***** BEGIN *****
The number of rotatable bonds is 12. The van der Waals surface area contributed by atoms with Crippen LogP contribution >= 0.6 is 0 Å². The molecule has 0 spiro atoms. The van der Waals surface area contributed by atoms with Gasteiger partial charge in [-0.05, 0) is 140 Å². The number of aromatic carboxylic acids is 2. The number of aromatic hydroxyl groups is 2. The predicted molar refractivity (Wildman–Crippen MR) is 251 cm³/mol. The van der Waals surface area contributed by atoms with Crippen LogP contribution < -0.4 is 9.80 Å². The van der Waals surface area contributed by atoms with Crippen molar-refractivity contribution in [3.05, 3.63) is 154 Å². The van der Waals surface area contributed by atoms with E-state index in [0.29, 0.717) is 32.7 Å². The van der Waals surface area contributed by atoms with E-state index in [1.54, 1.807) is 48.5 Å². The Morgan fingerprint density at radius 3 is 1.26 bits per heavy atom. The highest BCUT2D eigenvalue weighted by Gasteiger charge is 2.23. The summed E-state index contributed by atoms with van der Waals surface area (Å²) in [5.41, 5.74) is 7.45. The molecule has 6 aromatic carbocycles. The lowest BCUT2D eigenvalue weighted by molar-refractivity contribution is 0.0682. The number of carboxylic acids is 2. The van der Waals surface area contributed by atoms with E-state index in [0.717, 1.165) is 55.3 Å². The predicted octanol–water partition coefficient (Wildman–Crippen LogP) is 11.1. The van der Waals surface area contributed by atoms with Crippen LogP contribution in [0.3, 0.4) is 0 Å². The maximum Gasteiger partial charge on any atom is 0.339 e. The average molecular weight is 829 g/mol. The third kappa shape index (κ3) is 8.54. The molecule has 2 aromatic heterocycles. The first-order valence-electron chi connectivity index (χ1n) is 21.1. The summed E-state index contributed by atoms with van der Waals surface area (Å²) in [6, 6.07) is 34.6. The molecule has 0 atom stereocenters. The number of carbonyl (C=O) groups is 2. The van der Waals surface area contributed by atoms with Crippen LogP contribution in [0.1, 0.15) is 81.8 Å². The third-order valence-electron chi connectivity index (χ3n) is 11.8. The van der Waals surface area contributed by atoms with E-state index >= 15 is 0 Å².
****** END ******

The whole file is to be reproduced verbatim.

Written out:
The number of rotatable bonds is 12. The van der Waals surface area contributed by atoms with Crippen LogP contribution >= 0.6 is 0 Å². The molecule has 0 spiro atoms. The van der Waals surface area contributed by atoms with Gasteiger partial charge in [-0.05, 0) is 140 Å². The number of aromatic carboxylic acids is 2. The number of aromatic hydroxyl groups is 2. The predicted molar refractivity (Wildman–Crippen MR) is 251 cm³/mol. The van der Waals surface area contributed by atoms with Crippen LogP contribution < -0.4 is 9.80 Å². The van der Waals surface area contributed by atoms with Crippen molar-refractivity contribution in [3.05, 3.63) is 154 Å². The van der Waals surface area contributed by atoms with E-state index in [0.29, 0.717) is 32.7 Å². The van der Waals surface area contributed by atoms with E-state index in [1.54, 1.807) is 48.5 Å². The Morgan fingerprint density at radius 3 is 1.26 bits per heavy atom. The highest BCUT2D eigenvalue weighted by Gasteiger charge is 2.23. The summed E-state index contributed by atoms with van der Waals surface area (Å²) in [5.41, 5.74) is 7.45. The molecule has 6 aromatic carbocycles. The lowest BCUT2D eigenvalue weighted by molar-refractivity contribution is 0.0682. The number of carboxylic acids is 2. The van der Waals surface area contributed by atoms with E-state index in [0.717, 1.165) is 55.3 Å². The predicted octanol–water partition coefficient (Wildman–Crippen LogP) is 11.1. The van der Waals surface area contributed by atoms with Crippen LogP contribution in [0.3, 0.4) is 0 Å². The maximum Gasteiger partial charge on any atom is 0.339 e. The average molecular weight is 829 g/mol. The third kappa shape index (κ3) is 8.54. The molecule has 2 aromatic heterocycles. The first-order valence-electron chi connectivity index (χ1n) is 21.1. The summed E-state index contributed by atoms with van der Waals surface area (Å²) in [6, 6.07) is 34.6. The molecule has 0 atom stereocenters. The number of carbonyl (C=O) groups is 2. The van der Waals surface area contributed by atoms with Crippen LogP contribution in [0.1, 0.15) is 81.8 Å². The third-order valence-electron chi connectivity index (χ3n) is 11.8. The van der Waals surface area contributed by atoms with E-state index >= 15 is 0 Å².